However, for those of us personally attached to the history of HIV/AIDS – a history often characterised by fear, anxiety, and stigma – PrEP can play a significant role in helping people feel their own agency and a sense of control over their own health. The new policy to make PrEP available across England from April will allow thousands of people to better protect their health and instil greater equality in sexual health services across the whole of the UK. This will help ensure everyone’s voice can be heard as the band plays on.
Since 2018, ILC has been involved with the HIV Age Positively campaign, which seeks to raise awareness of HIV in later life and provides grants for innovative services and initiatives to improve the lives of all people ageing with HIV.
More information on ILC’s Prevention in an ageing world programme can be found here.
The World Health Organization provides extensive information on PrEP here.
To learn more about the modern face of HIV and AIDS in Europe, Politico.eu has an excellent series available here.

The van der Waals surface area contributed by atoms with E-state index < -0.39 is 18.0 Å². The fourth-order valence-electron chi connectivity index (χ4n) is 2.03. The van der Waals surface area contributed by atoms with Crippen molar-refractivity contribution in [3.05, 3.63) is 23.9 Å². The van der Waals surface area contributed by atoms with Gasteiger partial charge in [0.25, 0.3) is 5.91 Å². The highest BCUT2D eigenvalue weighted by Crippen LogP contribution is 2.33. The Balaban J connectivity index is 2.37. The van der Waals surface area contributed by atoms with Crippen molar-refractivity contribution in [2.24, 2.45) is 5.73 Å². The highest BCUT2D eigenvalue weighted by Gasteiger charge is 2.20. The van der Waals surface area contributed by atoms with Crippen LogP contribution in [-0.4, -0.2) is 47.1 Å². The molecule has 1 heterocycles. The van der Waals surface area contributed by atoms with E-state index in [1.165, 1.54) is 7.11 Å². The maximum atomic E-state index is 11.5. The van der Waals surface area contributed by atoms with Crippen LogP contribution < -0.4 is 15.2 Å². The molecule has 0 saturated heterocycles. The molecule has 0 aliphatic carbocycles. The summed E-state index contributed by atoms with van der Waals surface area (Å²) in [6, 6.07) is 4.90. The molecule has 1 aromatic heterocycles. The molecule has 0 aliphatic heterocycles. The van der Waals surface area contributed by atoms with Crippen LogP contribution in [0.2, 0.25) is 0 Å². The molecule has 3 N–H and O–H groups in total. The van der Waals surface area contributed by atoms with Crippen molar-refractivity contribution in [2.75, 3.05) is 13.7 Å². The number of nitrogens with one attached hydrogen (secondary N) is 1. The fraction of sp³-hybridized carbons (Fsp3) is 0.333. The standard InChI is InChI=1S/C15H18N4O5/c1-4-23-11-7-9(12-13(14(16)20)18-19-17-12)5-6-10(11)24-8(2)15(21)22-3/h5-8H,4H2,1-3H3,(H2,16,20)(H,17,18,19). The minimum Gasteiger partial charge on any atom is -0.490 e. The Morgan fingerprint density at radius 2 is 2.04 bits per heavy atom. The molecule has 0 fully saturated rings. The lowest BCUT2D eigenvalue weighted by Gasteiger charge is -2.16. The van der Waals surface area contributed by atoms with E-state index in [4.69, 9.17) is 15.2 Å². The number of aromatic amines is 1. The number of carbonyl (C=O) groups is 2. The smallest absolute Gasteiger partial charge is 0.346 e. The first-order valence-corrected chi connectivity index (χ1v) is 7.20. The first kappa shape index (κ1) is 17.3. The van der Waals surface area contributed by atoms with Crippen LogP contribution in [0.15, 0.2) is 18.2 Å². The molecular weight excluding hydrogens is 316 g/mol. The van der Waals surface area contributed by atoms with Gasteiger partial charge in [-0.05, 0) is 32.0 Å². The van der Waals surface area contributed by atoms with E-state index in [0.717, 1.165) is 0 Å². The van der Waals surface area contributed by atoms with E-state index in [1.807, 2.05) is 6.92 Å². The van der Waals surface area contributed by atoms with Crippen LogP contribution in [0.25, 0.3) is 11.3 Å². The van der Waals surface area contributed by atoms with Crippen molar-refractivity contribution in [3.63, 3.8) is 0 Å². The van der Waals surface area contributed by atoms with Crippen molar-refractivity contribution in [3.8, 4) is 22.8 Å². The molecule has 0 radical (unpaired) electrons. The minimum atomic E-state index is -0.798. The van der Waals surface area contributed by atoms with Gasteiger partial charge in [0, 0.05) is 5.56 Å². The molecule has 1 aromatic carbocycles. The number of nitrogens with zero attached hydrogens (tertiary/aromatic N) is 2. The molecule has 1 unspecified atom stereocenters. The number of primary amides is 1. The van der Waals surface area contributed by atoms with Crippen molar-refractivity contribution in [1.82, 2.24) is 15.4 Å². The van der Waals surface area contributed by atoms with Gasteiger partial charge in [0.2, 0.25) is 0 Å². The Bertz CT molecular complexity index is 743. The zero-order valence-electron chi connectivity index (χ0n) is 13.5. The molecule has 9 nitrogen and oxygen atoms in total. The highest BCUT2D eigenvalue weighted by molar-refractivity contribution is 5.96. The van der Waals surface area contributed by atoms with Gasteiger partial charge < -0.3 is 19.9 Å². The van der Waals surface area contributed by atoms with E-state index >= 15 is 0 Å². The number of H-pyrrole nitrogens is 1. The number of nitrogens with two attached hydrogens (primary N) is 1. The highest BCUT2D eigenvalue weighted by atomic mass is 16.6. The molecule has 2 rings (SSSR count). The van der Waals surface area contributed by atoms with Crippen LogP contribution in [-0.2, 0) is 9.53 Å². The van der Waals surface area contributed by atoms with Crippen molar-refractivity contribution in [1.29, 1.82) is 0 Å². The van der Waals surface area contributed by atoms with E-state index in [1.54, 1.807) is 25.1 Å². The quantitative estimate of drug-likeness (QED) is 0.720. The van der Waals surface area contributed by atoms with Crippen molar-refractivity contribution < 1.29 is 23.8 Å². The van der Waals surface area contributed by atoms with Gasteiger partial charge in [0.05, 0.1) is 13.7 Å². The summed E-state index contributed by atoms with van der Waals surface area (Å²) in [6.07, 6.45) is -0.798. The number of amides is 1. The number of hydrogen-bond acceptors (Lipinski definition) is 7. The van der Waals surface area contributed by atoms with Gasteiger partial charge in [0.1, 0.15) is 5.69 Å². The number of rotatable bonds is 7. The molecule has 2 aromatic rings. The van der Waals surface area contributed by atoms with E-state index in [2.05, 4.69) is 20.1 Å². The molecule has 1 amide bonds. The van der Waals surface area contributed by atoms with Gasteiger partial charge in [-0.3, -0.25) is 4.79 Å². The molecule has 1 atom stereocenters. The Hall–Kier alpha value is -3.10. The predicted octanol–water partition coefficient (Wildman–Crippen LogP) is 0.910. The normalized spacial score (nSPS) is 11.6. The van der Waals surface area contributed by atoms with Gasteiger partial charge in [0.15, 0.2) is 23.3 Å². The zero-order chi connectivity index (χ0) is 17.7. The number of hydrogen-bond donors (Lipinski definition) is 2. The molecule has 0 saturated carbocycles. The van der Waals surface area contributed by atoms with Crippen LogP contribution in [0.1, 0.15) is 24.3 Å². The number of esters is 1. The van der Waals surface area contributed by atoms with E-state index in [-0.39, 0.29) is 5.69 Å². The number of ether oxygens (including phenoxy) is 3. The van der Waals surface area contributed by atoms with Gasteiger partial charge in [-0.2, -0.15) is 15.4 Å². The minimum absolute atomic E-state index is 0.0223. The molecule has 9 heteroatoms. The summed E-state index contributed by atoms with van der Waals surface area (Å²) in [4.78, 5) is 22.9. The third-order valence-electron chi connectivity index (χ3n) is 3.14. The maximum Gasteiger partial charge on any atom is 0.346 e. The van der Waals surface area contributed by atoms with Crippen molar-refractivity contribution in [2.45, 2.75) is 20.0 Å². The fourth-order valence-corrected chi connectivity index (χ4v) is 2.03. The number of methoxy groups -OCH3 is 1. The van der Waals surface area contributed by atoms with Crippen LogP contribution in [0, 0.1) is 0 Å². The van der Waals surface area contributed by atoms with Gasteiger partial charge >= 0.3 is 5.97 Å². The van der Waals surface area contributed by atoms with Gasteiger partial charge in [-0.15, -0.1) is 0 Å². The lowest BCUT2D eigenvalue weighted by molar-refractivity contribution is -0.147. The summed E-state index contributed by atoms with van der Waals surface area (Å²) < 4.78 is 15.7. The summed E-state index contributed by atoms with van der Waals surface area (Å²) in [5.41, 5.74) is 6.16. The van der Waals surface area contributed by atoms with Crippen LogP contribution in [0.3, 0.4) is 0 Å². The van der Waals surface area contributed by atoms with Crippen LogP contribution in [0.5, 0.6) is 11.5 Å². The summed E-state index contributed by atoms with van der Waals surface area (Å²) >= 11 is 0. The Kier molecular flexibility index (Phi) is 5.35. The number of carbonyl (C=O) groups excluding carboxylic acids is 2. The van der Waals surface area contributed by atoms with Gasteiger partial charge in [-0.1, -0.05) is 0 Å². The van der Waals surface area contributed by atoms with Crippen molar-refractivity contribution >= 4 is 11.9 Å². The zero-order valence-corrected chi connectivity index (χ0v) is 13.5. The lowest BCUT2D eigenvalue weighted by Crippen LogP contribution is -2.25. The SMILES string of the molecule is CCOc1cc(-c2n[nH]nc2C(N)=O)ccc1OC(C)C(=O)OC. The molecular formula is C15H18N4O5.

Dr Brian Beach
Senior Research Fellow, ILC
Brian joined the ILC in June 2013. In this role, he has conducted research on a range of topics related to population ageing, such as loneliness, serious illness, and housing, with his main expertise relating to the issues around employment in later life. He has worked on this subject and the changing nature of retirement for over 13 years, and has been an active member on various strategic and advisory groups with universities, the voluntary sector, and government as they examine older people and the world of work. His engagement with Parliament included three appearances before Select Committees since 2017, providing oral evidence on employment in later life and housing for older people.